Recreating William Penn’s Home :: Living inside History
Recreating the architecture of William Penn’s groundbreaking American home
History is an easy attraction, but a labor of love for Martha and Howard Kriebel of Collegeville, Pennsylvania. They are the proud owners of a meticulous replica of William Penn’s 17th century “Letitia” home, recognized as the first-ever brick home built in the country.
The Kriebels themselves built their 1,200 sq. ft. house over several years using copies of Penn’s houseplans for the original Letitia home, which had been named and built for Penn’s daughter. Now vacant, but still standing in Philadelphia, the home served as the Kriebel’s often-visited inspiration and model.
“It’s a new edition of a very, very old house that dates from 1682,” Martha Kriebel says. “We changed it a tiny bit by putting in a little galley kitchen and another bedroom. Also, we don’t have an outhouse,” she jokes, “they wouldn’t permit it in town. Other than that, it’s nearly an exact copy.”
Innovative in its design, Penn’s Letitia home had one of the first basements. “Another unique characteristic of the William Penn era,” Kriebel says, “is that the house has a center-door room with a large window on either side. Much later, the Betsy Ross house, birthplace of the American flag, was built around 1740, showing how the Penn design was modernized by moving the center door to one of the windows and then running the stairway straight up the inside wall.
“Halfway back through our house,” Kriebel explains, “there’s a circular encased stairway. The real architectural challenge was to get the angles on the stairs right, which was a mathematical challenge for Howard.”
While the replica home was originally built starting in 1991, the Kriebels recently took on a project to improve one exterior detail that deviated from the original design – the asbestos shingle roof that did not reflect Penn’s historical architecture. “We thought maybe we could get 30 years out of this 20-year old roof, but we just came to a point where we wanted to put the right thing on the house,” Kriebel says.
Natural quarried slate would have been cost prohibitive, so they looked at a few composite slate possibilities before selecting InSpire® Slate by The Tapco Group, a product often used on historical structures. “Somebody had told us about InSpire. The minute we saw it, we said ‘that’s it.’ The InSpire Slate looks exactly natural,” Kriebel says.
“The InSpire complements the house. It looks so good and it really just looks like what ought to be on this house. Its authenticity is the reason we chose it,” she adds.
Thirteen squares of grey InSpire Slate were installed, meeting both the affordability and aesthetic needs of the Kriebels. InSpire also weighs much less than natural slate, which can be a key benefit for both new and existing home construction. Because of these factors, InSpire is often recommended by roofing contractors, especially in historical applications.
Inside, stunning period details run throughout the home, such as the five fireplaces, each with its own flue. The most complex fireplace features 18 levels of trim. From floor to floor, there’s a different species of wood flooring used, based on hardness. “The first floor is oak, the second is poplar and the third is pine. Your main floor would be the most used, followed by the second floor, then least-used is the attic,” Kriebel says.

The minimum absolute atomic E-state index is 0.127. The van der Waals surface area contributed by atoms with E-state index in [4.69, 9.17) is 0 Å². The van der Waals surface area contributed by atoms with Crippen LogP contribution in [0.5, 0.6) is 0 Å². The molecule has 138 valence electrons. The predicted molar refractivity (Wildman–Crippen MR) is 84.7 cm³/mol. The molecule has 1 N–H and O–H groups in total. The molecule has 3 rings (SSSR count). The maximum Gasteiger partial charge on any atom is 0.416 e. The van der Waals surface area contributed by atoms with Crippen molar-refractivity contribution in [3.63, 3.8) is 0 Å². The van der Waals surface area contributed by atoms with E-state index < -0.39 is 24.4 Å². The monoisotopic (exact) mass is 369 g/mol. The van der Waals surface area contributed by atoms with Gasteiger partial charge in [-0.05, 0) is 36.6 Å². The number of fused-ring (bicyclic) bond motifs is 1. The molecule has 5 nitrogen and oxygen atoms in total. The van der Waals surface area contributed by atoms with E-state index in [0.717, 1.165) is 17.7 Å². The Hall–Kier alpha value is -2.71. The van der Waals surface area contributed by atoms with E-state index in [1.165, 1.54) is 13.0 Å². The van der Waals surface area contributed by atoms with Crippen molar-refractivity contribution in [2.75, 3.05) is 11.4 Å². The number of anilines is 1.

Now, from the roof down, the Kriebels’ exterior rings true with Penn-era authenticity – even through to colonial landscaping, which showcases historically-used pachysandra ground cover. The brickwork was paid special attention. “The glazed brick at the front makes a pattern, so what you look at there is very special. Then on the side of the house, there’s yet another pattern and at the back there’s less glazed brick,” Kriebel points out.
Back inside, furnishings and trim are also a historical match, from authentic wood wardrobes to a claw foot pie crust table recently made by Howard. “I couldn’t allow myself to get too excited about building the house,” he says. “Or I never would have gotten it done. I’m still working on it,” he jokes.
“The really neat thing about the house,” says Martha, “is that people think it’s so small until they’re inside. Their first comment is ‘you can’t imagine that there’s so much room!’”
Jonathan Wierengo is vice president of marketing at The Tapco Group, makers of building products for more than 50 years. A USGBC member, The Tapco Group is headquartered in Wixom, Mich., manufacturing such products as The Foundry Siding, InSpire Roofing, Atlantic Premium Shutters and Tapco Tools. For more information: www.TheTapcoGroup.com / Jonathan_Wierengo@tapcoint.com.
All images via the Tapco Group.
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About the Tapco Group (1 post)
The Tapco Group are makers of building products for more than 50 years. A USGBC member, The Tapco Group is headquartered in Wixom, Mich., manufacturing such products as The Foundry Siding, InSpire Roofing, Atlantic Premium Shutters and Tapco Tools. For more information: www.TheTapcoGroup.com.